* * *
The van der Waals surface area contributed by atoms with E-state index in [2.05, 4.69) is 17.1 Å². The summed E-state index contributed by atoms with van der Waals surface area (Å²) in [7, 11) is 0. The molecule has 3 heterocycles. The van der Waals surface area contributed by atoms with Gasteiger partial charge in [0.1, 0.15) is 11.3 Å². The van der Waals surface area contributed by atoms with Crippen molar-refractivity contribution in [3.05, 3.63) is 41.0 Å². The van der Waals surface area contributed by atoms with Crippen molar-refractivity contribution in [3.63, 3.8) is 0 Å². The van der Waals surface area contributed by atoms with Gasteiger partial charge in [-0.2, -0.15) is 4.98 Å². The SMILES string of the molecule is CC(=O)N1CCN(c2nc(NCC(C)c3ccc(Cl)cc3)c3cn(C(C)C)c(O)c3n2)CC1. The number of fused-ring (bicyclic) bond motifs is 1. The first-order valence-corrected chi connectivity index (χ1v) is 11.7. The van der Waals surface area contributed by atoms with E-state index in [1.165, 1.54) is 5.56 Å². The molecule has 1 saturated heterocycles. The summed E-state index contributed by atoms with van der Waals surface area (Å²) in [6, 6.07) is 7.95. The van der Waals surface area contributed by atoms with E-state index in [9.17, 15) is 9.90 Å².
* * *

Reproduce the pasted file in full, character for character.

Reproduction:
The van der Waals surface area contributed by atoms with E-state index in [2.05, 4.69) is 17.1 Å². The summed E-state index contributed by atoms with van der Waals surface area (Å²) in [7, 11) is 0. The molecule has 3 heterocycles. The van der Waals surface area contributed by atoms with Gasteiger partial charge in [0.1, 0.15) is 11.3 Å². The van der Waals surface area contributed by atoms with Crippen molar-refractivity contribution in [3.05, 3.63) is 41.0 Å². The van der Waals surface area contributed by atoms with Crippen molar-refractivity contribution in [3.63, 3.8) is 0 Å². The van der Waals surface area contributed by atoms with Gasteiger partial charge in [-0.2, -0.15) is 4.98 Å². The SMILES string of the molecule is CC(=O)N1CCN(c2nc(NCC(C)c3ccc(Cl)cc3)c3cn(C(C)C)c(O)c3n2)CC1. The number of fused-ring (bicyclic) bond motifs is 1. The first-order valence-corrected chi connectivity index (χ1v) is 11.7. The van der Waals surface area contributed by atoms with E-state index in [1.165, 1.54) is 5.56 Å². The molecule has 1 saturated heterocycles. The summed E-state index contributed by atoms with van der Waals surface area (Å²) in [6, 6.07) is 7.95. The van der Waals surface area contributed by atoms with E-state index in [9.17, 15) is 9.90 Å².